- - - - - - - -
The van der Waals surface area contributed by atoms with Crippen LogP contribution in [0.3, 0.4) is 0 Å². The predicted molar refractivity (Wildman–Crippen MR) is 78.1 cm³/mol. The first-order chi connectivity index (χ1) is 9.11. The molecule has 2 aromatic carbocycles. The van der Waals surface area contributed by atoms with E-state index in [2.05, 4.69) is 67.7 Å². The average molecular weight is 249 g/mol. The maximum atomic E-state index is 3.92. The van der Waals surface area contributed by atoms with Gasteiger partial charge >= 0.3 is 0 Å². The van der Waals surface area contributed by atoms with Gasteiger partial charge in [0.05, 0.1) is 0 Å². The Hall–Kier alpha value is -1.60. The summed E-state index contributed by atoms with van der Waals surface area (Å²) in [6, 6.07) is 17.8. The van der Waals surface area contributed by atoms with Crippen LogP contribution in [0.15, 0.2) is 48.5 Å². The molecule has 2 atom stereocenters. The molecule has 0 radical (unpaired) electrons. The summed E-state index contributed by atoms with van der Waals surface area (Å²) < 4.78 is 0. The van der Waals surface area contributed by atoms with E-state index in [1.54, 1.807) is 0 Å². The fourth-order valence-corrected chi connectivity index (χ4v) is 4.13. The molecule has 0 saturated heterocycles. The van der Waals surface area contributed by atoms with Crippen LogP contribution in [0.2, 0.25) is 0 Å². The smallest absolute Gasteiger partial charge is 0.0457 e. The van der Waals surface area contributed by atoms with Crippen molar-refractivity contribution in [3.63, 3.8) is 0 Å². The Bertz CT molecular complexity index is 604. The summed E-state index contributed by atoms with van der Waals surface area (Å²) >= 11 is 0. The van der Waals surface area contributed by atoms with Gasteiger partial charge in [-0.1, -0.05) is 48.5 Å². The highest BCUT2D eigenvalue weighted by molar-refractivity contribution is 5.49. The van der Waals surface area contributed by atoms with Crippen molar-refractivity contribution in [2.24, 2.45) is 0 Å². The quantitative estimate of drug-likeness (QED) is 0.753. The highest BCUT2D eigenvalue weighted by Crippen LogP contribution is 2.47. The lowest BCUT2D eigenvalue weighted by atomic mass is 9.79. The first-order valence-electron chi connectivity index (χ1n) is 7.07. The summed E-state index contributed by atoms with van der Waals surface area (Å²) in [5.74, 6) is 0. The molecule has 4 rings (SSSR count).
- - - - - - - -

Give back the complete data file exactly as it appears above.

The van der Waals surface area contributed by atoms with Crippen LogP contribution in [0.3, 0.4) is 0 Å². The predicted molar refractivity (Wildman–Crippen MR) is 78.1 cm³/mol. The first-order chi connectivity index (χ1) is 9.11. The molecule has 2 aromatic carbocycles. The van der Waals surface area contributed by atoms with E-state index in [2.05, 4.69) is 67.7 Å². The average molecular weight is 249 g/mol. The maximum atomic E-state index is 3.92. The van der Waals surface area contributed by atoms with Gasteiger partial charge >= 0.3 is 0 Å². The van der Waals surface area contributed by atoms with Gasteiger partial charge in [0.05, 0.1) is 0 Å². The Hall–Kier alpha value is -1.60. The summed E-state index contributed by atoms with van der Waals surface area (Å²) in [6, 6.07) is 17.8. The van der Waals surface area contributed by atoms with Crippen LogP contribution in [0.15, 0.2) is 48.5 Å². The molecule has 2 atom stereocenters. The molecule has 0 radical (unpaired) electrons. The summed E-state index contributed by atoms with van der Waals surface area (Å²) < 4.78 is 0. The van der Waals surface area contributed by atoms with E-state index in [1.54, 1.807) is 0 Å². The fourth-order valence-corrected chi connectivity index (χ4v) is 4.13. The molecule has 0 saturated heterocycles. The van der Waals surface area contributed by atoms with Crippen LogP contribution in [0.2, 0.25) is 0 Å². The smallest absolute Gasteiger partial charge is 0.0457 e. The van der Waals surface area contributed by atoms with Crippen molar-refractivity contribution in [3.63, 3.8) is 0 Å². The Bertz CT molecular complexity index is 604. The summed E-state index contributed by atoms with van der Waals surface area (Å²) >= 11 is 0. The van der Waals surface area contributed by atoms with Gasteiger partial charge in [-0.1, -0.05) is 48.5 Å². The highest BCUT2D eigenvalue weighted by molar-refractivity contribution is 5.49. The van der Waals surface area contributed by atoms with Crippen molar-refractivity contribution in [2.24, 2.45) is 0 Å². The quantitative estimate of drug-likeness (QED) is 0.753. The highest BCUT2D eigenvalue weighted by Crippen LogP contribution is 2.47. The lowest BCUT2D eigenvalue weighted by atomic mass is 9.79. The first-order valence-electron chi connectivity index (χ1n) is 7.07. The summed E-state index contributed by atoms with van der Waals surface area (Å²) in [5.74, 6) is 0. The molecule has 4 rings (SSSR count).